German stock corporation law stipulates that at least one member of the supervisory board of a public interest entity must have expertise in the field of accounting and at least one other member of the supervisory board must have expertise in the field of auditing, the so-called "Financial Experts". In addition, the majority of supervisory board members, including the chairman, must be independent. These statutory composition rules are intended to ensure the quality of the supervision of the supervisory board and its professionalization.
However, it is equally important to have an independent "Legal Expert" on the supervisory board, even if this is not regulated by law. Not only because the legal framework is becoming increasingly complex - just think of the number of new regulations with regard to environment, social & governance issues - but also in order to quickly have the necessary technical expertise at hand in special situations, whether in corporate crises, transactions or even just in operational business. The latter is also increasingly important because any company today can quickly find itself in disadvantageous situations due to active shareholders and a business-critical public.
For many years, I have been advising companies, management boards and supervisory boards as a lawyer - specializing in corporate law, also in an international environment. In doing so, I have been able to acquire specific expertise, particularly in the areas of corporate governance and stock corporation law. This includes in particular expertise on
- the self-organization of the supervisory board (in particular its performance of tasks, meetings and resolutions),
- the competencies of the Supervisory Board (above all its authority over the Executive Board and its supervision of management)
- the transactions of the management requiring approval and participation, and
- the duties to protect the company and its shareholders (in particular, liability issues and damages due to breaches of duty by the management board).
In addition to my legal expertise, I also have knowledge of accounting, balance sheet analysis and corporate finance.
In addition to my expertise as a legal expert, I also have practical experience in such a position as an active supervisory/advisory board member. It is nothing new for me to develop a deep understanding of a company, its functioning and the environmental conditions in which it operates. In doing so, I focus on two core topics that are particularly complex for supervisory/advisory boards: Family Businesses and "Environment, Social & Governance" (ESG).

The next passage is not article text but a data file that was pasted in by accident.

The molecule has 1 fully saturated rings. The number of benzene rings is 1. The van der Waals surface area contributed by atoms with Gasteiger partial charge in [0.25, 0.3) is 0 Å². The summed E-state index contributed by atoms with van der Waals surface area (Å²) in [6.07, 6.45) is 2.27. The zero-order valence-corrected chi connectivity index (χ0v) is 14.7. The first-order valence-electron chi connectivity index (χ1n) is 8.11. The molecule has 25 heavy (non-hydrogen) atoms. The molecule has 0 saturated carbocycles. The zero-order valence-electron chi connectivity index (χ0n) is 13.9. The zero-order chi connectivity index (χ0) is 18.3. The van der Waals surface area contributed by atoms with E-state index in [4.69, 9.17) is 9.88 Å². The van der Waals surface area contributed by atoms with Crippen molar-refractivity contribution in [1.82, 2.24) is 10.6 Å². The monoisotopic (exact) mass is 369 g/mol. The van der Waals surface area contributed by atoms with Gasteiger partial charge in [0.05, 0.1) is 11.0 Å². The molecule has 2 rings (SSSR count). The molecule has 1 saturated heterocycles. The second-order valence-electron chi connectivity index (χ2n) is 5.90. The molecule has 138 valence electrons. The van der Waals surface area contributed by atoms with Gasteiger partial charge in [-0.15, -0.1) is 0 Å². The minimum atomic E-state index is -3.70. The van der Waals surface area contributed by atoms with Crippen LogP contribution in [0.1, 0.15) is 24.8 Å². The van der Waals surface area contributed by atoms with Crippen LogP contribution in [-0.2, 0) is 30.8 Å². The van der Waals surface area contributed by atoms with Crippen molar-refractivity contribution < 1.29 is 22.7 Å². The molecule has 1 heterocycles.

Family businesses are often characterized by specific strengths and weaknesses that are directly related to the special structure shaped by the entrepreneurial family and its family ties. As a supervisory/advisory board member of such companies, it is necessary to have not only sound professional but also social competence in order to facilitate a balance between the family members and tribes. This is accompanied by a large number of difficult issues in the reality of the company. From family governance and sustainable corporate strategy to corporate succession, family businesses require their supervisory and advisory boards to understand the complex framework conditions and also the "political" influencing factors and to take them into account in their mandate. For supervisory/advisory boards, empathy and interpersonal sensitivity are particularly important, because unlike in other industries, the fate of corporate traditions and entire families is at stake here.
Environment, Social & Governance (ESG)
When it comes to issues surrounding the complex topic of "Environment, Social & Governance" (ESG) in relation to companies, it is important for supervisory boards to be up to date. Sustainability, social standards, corporate governance and the like are challenges that are particularly demanding for medium-sized companies - and their boards. Whether it's managing reputational risks, rising financing costs, capital market risks, or managerial liability, strategic and legal uncertainties lurk almost everywhere due to increasing ESG regulation. On the other hand, new opportunities arise for companies, for example through better financing options, attractiveness for qualified (young) professionals or incentives for change processes. As a supervisory board, it is essential to have international experience and to keep an eye on the future development of ESG. As a supervisory board member, you also have to be able to respond internally to the dynamic internal organization of companies in the transformation process, which is increasingly in demand. Finally, it is necessary to understand - and flexibly adapt oneself (as well as the management) to it - that business models and processes are constantly changing and that mistakes can happen.